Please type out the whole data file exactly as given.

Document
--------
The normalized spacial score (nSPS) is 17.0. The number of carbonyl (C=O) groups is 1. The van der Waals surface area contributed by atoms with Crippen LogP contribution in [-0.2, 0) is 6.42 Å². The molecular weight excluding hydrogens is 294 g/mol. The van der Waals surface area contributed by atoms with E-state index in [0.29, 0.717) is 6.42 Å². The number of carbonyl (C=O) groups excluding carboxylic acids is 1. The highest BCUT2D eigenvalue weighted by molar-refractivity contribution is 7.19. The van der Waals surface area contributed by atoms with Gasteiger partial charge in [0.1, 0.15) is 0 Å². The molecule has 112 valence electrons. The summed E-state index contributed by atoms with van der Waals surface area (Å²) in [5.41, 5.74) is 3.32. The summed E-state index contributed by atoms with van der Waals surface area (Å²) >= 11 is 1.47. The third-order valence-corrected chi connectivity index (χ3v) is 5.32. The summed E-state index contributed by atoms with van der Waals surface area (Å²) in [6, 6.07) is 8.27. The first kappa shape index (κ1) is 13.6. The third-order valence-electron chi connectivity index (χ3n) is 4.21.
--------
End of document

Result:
The normalized spacial score (nSPS) is 17.0. The number of carbonyl (C=O) groups is 1. The van der Waals surface area contributed by atoms with Crippen LogP contribution in [-0.2, 0) is 6.42 Å². The molecular weight excluding hydrogens is 294 g/mol. The van der Waals surface area contributed by atoms with E-state index in [0.29, 0.717) is 6.42 Å². The number of carbonyl (C=O) groups excluding carboxylic acids is 1. The highest BCUT2D eigenvalue weighted by molar-refractivity contribution is 7.19. The van der Waals surface area contributed by atoms with Gasteiger partial charge in [0.1, 0.15) is 0 Å². The molecule has 112 valence electrons. The summed E-state index contributed by atoms with van der Waals surface area (Å²) in [5.41, 5.74) is 3.32. The summed E-state index contributed by atoms with van der Waals surface area (Å²) >= 11 is 1.47. The third-order valence-corrected chi connectivity index (χ3v) is 5.32. The summed E-state index contributed by atoms with van der Waals surface area (Å²) in [6, 6.07) is 8.27. The first kappa shape index (κ1) is 13.6. The third-order valence-electron chi connectivity index (χ3n) is 4.21.